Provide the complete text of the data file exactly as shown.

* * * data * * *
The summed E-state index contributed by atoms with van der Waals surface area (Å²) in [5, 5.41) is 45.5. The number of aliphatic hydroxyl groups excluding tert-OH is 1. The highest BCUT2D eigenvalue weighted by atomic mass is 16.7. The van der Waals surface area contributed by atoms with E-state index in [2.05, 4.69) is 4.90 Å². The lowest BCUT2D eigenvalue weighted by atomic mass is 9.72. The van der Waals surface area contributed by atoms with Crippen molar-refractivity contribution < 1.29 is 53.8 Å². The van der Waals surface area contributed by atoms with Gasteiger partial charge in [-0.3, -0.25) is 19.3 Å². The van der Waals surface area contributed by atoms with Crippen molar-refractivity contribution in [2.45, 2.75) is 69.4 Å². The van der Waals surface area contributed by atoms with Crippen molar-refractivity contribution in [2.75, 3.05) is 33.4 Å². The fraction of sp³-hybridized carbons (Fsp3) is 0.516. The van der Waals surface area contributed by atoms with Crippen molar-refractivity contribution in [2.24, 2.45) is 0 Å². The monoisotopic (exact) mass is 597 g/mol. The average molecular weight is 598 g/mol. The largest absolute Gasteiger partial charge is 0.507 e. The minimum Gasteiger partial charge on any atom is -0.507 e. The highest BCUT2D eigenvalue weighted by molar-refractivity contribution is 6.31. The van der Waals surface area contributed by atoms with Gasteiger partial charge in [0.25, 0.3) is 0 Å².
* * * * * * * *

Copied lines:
The summed E-state index contributed by atoms with van der Waals surface area (Å²) in [5, 5.41) is 45.5. The number of aliphatic hydroxyl groups excluding tert-OH is 1. The highest BCUT2D eigenvalue weighted by atomic mass is 16.7. The van der Waals surface area contributed by atoms with E-state index in [2.05, 4.69) is 4.90 Å². The lowest BCUT2D eigenvalue weighted by atomic mass is 9.72. The van der Waals surface area contributed by atoms with Crippen molar-refractivity contribution < 1.29 is 53.8 Å². The van der Waals surface area contributed by atoms with Gasteiger partial charge in [-0.3, -0.25) is 19.3 Å². The van der Waals surface area contributed by atoms with Crippen molar-refractivity contribution in [2.45, 2.75) is 69.4 Å². The van der Waals surface area contributed by atoms with Crippen molar-refractivity contribution in [2.75, 3.05) is 33.4 Å². The fraction of sp³-hybridized carbons (Fsp3) is 0.516. The van der Waals surface area contributed by atoms with Crippen molar-refractivity contribution in [2.24, 2.45) is 0 Å². The monoisotopic (exact) mass is 597 g/mol. The average molecular weight is 598 g/mol. The largest absolute Gasteiger partial charge is 0.507 e. The minimum Gasteiger partial charge on any atom is -0.507 e. The highest BCUT2D eigenvalue weighted by molar-refractivity contribution is 6.31. The van der Waals surface area contributed by atoms with Gasteiger partial charge in [0.25, 0.3) is 0 Å².